Monday, June 10, 2013

Brazil: Week 15 - Youth Orchestra Concert in Rio and Baleeira Nucleo Visit

The David Machado Orchestra in the Teatro Joao Caetano in
Rio during the first half of the concert
On Tuesday, I tagged along on a day-trip down to Rio de Janeiro where the David Machado Orchestra, the second most advanced orchestra of the project, was giving a concert at the Teatro Joao Caetano.  We left Campos at 6am (ugh!) as it's at least a 4-hour drive on the bus each way.  There were two buses, one for the girls and one for the boys.  I was assuming that this early in the morning I could get some sleep on the bus, but boy I was wrong!  I don't know where they found all the energy for this, but most of the boys were singing, shouting, laughing, and fooling around the entire trip!  In this respect, Brazilian teenage boys are just the same as American teenage boys!  Needless to say, I was a bit peeved by the time we arrived at the theater.

The orchestra during the second half of the concert
But my mood soon changed while witnessing a very fine and enjoyable concert.  It was conceived essentially as an educational concert, with students from a handful of schools around the city in attendance so that the kids were playing in front of their peers of the same age.  The first half of the concert consisted of "serious" works: Sibelius's "Finlandia," Brahms's "Hungarian Rhapsody No. 5" and Saint-Saens' (funny how all three composer's names end in 's' and are awkward to make possessive) "Danse Macabre,"  all 3 works they have performed in concerts during my stay already.  But the second half switched gears.  The orchestra began playing a tune from the Brazilian popular music world, Chico Buarque's "Piruetas" but it was soon interrupted by an actor playing a disgruntled conductor who storms in from the back of the auditorium.  The orchestra then dons colorful clown wigs and rubber noses as the comedic hilarity unfolds, interspersed with lighter classical music: Offenbach's "Can-Can" from Orpheus in the Underworld, Bizet's Overture from Carmen, and Pixinguinha's "Carinhoso," a very popular Brazilian tune, as an encore.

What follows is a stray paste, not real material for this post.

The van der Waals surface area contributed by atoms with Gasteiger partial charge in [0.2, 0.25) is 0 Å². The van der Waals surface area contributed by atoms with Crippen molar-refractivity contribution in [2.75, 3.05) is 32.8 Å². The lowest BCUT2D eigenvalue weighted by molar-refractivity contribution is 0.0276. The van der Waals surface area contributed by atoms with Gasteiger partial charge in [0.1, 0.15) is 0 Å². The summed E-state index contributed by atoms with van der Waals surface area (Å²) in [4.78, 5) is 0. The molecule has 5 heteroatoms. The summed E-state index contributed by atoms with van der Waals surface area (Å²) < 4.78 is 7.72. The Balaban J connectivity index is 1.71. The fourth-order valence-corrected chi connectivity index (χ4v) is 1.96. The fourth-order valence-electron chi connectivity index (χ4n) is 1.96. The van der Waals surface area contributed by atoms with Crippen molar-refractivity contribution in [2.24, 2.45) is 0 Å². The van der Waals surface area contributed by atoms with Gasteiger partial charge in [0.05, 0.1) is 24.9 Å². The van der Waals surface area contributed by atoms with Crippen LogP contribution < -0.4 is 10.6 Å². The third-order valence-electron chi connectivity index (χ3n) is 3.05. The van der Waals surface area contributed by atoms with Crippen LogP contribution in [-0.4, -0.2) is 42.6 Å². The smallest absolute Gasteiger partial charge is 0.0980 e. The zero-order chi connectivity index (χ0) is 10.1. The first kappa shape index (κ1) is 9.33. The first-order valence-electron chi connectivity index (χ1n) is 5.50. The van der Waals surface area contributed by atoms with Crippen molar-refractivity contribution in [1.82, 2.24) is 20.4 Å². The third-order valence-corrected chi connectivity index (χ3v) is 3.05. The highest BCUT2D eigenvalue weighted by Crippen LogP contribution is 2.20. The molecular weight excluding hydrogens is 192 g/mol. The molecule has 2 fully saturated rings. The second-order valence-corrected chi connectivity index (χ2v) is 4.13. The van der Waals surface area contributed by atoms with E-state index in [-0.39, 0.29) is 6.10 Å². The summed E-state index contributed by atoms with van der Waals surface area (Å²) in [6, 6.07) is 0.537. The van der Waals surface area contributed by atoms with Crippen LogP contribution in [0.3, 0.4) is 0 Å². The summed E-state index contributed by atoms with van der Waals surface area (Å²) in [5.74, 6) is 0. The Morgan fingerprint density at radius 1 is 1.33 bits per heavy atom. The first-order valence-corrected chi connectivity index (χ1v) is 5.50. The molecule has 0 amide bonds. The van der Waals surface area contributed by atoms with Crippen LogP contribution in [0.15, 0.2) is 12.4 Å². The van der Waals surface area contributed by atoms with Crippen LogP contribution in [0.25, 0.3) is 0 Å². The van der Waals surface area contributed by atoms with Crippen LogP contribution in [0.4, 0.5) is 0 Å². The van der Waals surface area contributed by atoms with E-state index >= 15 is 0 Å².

Marcos, the real conductor of the orchestra 
During the dress rehearsal, I was sitting a few rows back in the audience when the second half, the "fun" half, of the program was being run through.  The actor was speaking in very fast Portuguese that I wasn't really following very well, so I stopped paying attention and was lost in thought writing notes when he suddenly called me up on the stage to join him!  I was a bit caught off guard, but I went up anyways.  I realized that this was a part of the act with audience participation, and as there was hardly anyone in the audience for the dress rehearsal, he called me up.  For this part of the show, the "internationally known conductor" "demonstrates" to a young person from the audience how easy it is to conduct.  He flails his hands about, but the orchestra plays whatever random notes and things they want making it sound "bad" (it actually sounded pretty cool to my ears!) But next the kid takes the baton and wields it as the orchestra plays its piece just fine.  As I was approaching the stage, I didn't know what was going to or was supposed to happen, and I felt the nerves coming on.  Firstly, as I said before, I was having trouble understanding his rapid Portuguese, so I was afraid I wouldn't understand what he was saying and somehow ruin everything.  Then when I got up there and realized that I was supposed to be someone who didn't have any musical, not to mention conducting, experience, I really began to think that I would mess it all up!